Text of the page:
If there’s one thing that you know about Troy Polamalu, aside from his hair, then it’s probably the fact that he was known to be something of a wildcard on the field, given a certain level of freedom to move himself around and change his assignment when he saw a play that was there to be made.
When you are a unique talent like Polamalu who has the intelligence and hard work behind your craft, however, a smart coach will let you do that, and that is the relationship that he had with Bill Cowher, Dick LeBeau, and later Mike Tomlin with the Pittsburgh Steelers in the 2000s into the early 2010s. And it took him all the way into the Hall of Fame, plus a couple of rings, so it must have worked out to some degree.
Polamalu and Cowher have the distinction to be going into the Hall of Fame in the same class in 2020, which has led to a lot of reflection between them. The head coach recalled certain memories of his rookie year during a recent panel.
“We threw a lot at him. We put him in a lot of different positions his first year”, he said. “I always feel like I throw a lot of things on the board, and I think at some point it’ll resonate. It probably didn’t resonate the first year”.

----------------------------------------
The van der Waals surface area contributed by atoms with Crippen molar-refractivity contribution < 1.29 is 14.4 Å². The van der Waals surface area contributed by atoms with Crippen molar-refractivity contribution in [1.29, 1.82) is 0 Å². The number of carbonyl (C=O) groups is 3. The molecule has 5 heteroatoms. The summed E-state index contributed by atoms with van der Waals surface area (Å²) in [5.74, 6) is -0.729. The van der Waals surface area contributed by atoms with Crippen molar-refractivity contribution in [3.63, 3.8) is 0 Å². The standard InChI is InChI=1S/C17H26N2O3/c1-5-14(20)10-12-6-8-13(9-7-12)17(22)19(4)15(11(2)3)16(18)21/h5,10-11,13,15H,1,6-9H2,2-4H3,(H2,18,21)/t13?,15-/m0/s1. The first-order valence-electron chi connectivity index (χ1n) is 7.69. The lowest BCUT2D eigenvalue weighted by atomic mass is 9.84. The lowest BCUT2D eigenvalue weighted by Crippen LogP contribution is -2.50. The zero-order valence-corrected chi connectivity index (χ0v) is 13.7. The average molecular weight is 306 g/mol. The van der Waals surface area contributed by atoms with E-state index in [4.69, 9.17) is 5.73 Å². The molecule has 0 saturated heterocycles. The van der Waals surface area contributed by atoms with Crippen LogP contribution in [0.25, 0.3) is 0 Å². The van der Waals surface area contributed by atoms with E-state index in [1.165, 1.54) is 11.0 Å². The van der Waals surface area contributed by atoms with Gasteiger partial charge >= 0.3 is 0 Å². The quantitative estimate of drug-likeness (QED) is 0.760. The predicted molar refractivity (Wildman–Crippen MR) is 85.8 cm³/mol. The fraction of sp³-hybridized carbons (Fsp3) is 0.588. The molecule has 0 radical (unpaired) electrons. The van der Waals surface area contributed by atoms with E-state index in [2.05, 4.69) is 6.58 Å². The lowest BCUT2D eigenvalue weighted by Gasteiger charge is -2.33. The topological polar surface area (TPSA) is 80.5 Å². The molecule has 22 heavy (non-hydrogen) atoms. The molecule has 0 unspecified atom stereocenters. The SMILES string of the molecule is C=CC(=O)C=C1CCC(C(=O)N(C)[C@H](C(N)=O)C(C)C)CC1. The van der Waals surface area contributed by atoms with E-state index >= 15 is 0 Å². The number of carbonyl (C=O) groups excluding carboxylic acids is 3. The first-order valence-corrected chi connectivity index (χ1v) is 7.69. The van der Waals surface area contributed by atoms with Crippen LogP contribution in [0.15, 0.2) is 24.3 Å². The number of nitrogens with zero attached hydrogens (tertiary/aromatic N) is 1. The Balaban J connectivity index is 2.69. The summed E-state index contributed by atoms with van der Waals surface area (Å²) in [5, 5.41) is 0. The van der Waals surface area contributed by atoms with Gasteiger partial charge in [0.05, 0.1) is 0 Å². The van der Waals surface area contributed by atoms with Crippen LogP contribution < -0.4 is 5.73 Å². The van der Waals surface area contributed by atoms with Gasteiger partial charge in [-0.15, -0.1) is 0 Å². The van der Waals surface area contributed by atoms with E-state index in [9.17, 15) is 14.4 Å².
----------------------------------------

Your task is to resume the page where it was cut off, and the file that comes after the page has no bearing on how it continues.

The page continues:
“But I think in the long run, what he was able to do, because he’s a smart player, he was able to understand, conceptually, what we were trying to do”, he added. “And consequently, he took those concepts to another level. His skill set, his preparation, his instincts, his playmaking ability, just superseded anybody I’ve ever been around, and at times we had to live with Troy’s decisions”.
He joked that it was “not always easy at times” to live with Polamalu’s discretion, “but I would say for every mistake he made, he probably won us three or four games, just by being him. A special player, and the more you were around him, the more you saw it”.
I don’t imagine there are many people left who still have to be sold on the concept of Polamalu being a great player. His reputation transcends the Steelers, certainly, and even football, as there are people with no interest in the game who are generally familiar with him, and the fact that he was great.
It’s telling how much the team struggled in 2009 and 2012, the two years during which he missed an extensive amount of time due to injury. They never properly replaced him either, when he left, because really, you can’t replace that kind of talent.
But they may have finally found a true successor in Minkah Fitzpatrick, though he plays free safety rather than strong. He certainly has the potential to be the best defensive back the team has had since Polamalu retired. He’s also extremely smart, and physical gifted. Will he be able to exercise certain freedoms Polamalu had down the road?